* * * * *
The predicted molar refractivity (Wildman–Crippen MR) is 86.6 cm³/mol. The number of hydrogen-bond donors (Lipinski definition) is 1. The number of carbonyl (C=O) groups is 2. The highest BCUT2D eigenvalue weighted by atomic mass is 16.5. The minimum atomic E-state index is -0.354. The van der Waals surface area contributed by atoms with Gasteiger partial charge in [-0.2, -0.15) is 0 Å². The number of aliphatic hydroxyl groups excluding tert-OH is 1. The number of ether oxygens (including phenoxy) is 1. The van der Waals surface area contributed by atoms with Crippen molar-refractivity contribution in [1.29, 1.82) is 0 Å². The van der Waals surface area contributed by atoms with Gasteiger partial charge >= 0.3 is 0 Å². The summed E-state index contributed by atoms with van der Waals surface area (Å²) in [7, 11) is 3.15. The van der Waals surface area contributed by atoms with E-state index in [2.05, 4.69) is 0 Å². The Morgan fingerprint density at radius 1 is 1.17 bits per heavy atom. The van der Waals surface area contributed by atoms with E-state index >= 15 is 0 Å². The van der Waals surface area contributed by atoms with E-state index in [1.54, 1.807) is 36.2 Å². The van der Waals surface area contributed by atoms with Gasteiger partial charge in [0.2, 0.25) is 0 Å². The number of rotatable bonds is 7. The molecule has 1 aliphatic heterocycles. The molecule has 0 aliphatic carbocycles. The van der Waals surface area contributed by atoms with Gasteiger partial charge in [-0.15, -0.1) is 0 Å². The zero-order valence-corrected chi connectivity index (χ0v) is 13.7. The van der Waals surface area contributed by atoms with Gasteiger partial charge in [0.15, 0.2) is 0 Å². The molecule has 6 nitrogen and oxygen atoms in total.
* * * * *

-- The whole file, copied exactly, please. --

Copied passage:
The predicted molar refractivity (Wildman–Crippen MR) is 86.6 cm³/mol. The number of hydrogen-bond donors (Lipinski definition) is 1. The number of carbonyl (C=O) groups is 2. The highest BCUT2D eigenvalue weighted by atomic mass is 16.5. The minimum atomic E-state index is -0.354. The van der Waals surface area contributed by atoms with Gasteiger partial charge in [-0.2, -0.15) is 0 Å². The number of aliphatic hydroxyl groups excluding tert-OH is 1. The number of ether oxygens (including phenoxy) is 1. The van der Waals surface area contributed by atoms with Crippen molar-refractivity contribution in [1.29, 1.82) is 0 Å². The van der Waals surface area contributed by atoms with Gasteiger partial charge >= 0.3 is 0 Å². The summed E-state index contributed by atoms with van der Waals surface area (Å²) in [7, 11) is 3.15. The van der Waals surface area contributed by atoms with E-state index in [2.05, 4.69) is 0 Å². The Morgan fingerprint density at radius 1 is 1.17 bits per heavy atom. The van der Waals surface area contributed by atoms with E-state index >= 15 is 0 Å². The van der Waals surface area contributed by atoms with E-state index in [1.54, 1.807) is 36.2 Å². The van der Waals surface area contributed by atoms with Gasteiger partial charge in [0.2, 0.25) is 0 Å². The number of rotatable bonds is 7. The molecule has 1 aliphatic heterocycles. The molecule has 0 aliphatic carbocycles. The van der Waals surface area contributed by atoms with Gasteiger partial charge in [-0.15, -0.1) is 0 Å². The zero-order valence-corrected chi connectivity index (χ0v) is 13.7. The van der Waals surface area contributed by atoms with Gasteiger partial charge in [0.15, 0.2) is 0 Å². The molecule has 6 nitrogen and oxygen atoms in total.